Published August 1, 2019
As a law student, letters can mean the world; whether it’s letter grades or letters from loved ones, they are all a huge part of the university experience, but the three most important letters to a law student are G-P-A. Here’s your go-to guide to figuring out that all important grade point average and what it can mean for you as a law student.
Most law schools follow a 4.0 Grade Point Average scale, which is determined based on
(Total Quality Points) / (Total Credit Hours)
To achieve those numbers, the grade earned for a class is assigned a Quality Point value. Here’s how that typically breaks down for every letter grade. It should be noted that courses that are failed for any reason are counted towards your GPA, but courses that are marked as “S” or “Pass” do not count towards GPA calculation.
A = 4.0
A- = 3.67
B+ = 3.33
B = 3.0
B- = 2.67
C = 2.0
D = 1.0
F = 0.0
Once you get back your grades for the semester, add up the quality points from each class, then divide that number by total credits for that term, and boom! There’s your GPA!
Some law schools recognize class ranks, some do not. While the UB School of Law does not recognize a numerical class rank, it provides various GPA rank benchmarks, ranging from top 5% to top 25% of the class so that individuals may provide percentile class rank information to other parties that they find appropriate.
Check with your school to learn about their individual policies on class rank.
Your law school GPA will have an impact on your program eligibility, and may impact your eligibility to:
Requirements will vary by law school so be sure to revisit your school’s academic policies, which you most likely reviewed and signed during new student orientation.
As you probably know, your law school GPA can be important as you apply for legal internships and jobs. While your GPA is very important, it isn’t the end of the road. There are still plenty of ways you can stand out as a prospective employee.
One way to make yourself stand out if your GPA isn’t where you want it to be is to be able to self-reflect on why your grades aren’t as high as they could be. Did you struggle in one class, but worked extremely hard and did much better moving forward? Many firms will consider this and appreciate your dedication to self-improvement.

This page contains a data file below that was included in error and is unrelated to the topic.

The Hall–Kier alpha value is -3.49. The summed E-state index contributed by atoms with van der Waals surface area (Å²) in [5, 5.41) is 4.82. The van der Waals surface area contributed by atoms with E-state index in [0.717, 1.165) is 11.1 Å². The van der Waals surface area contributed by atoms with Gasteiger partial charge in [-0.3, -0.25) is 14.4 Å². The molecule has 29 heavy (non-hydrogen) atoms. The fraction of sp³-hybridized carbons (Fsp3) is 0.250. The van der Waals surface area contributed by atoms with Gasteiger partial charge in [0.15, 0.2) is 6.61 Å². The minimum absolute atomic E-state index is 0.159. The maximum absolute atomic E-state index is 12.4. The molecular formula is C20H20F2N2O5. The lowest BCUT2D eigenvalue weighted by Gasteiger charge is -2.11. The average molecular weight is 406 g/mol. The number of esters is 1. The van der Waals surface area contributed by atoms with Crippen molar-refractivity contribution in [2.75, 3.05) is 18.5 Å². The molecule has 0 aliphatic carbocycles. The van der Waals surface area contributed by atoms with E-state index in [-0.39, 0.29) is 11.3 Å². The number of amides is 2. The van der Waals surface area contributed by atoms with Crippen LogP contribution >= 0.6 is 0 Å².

Another way you can come back from a lower law school GPA is to gain valuable work experience. Doing internships at law firms will help you gain relevant experience that firms you’re applying to will value. Bonus points if you pursue multiple externships and/or clinical opportunities.
UB School of Law offers many different experiential learning opportunities to help enrich your law school experience. From clinics, to externships, to moot court, to providing pro bono services, there is no shortage of spaces to explore co-curricular activities. All of these opportunities can give you a boost if your GPA is less-than-stellar.
Hands-on experience is one of the best ways to learn how to do a job, and will provide context to things you learned in the classroom. These opportunities can help strengthen your understanding of difficult concepts and make you a more promising job candidate.
Short answer: your law school GPA matters. Employers will be looking at it, so do your best and work as hard as you can to get the best possible grades. Prestigious firms will look for higher GPAs and you may not be their first choice if yours isn’t the strongest.
On the flip side, don’t feel like a lost cause if your law school GPA isn’t exactly where you want it to be. Plenty of people with lower law school GPAs land great jobs! Your life isn’t over if you don’t have a 4.0.
Your experience outside of the classroom is a major factor in forming connections with other law professionals, and is also pivotal in gaining the hands-on experience you just can’t get in the classroom.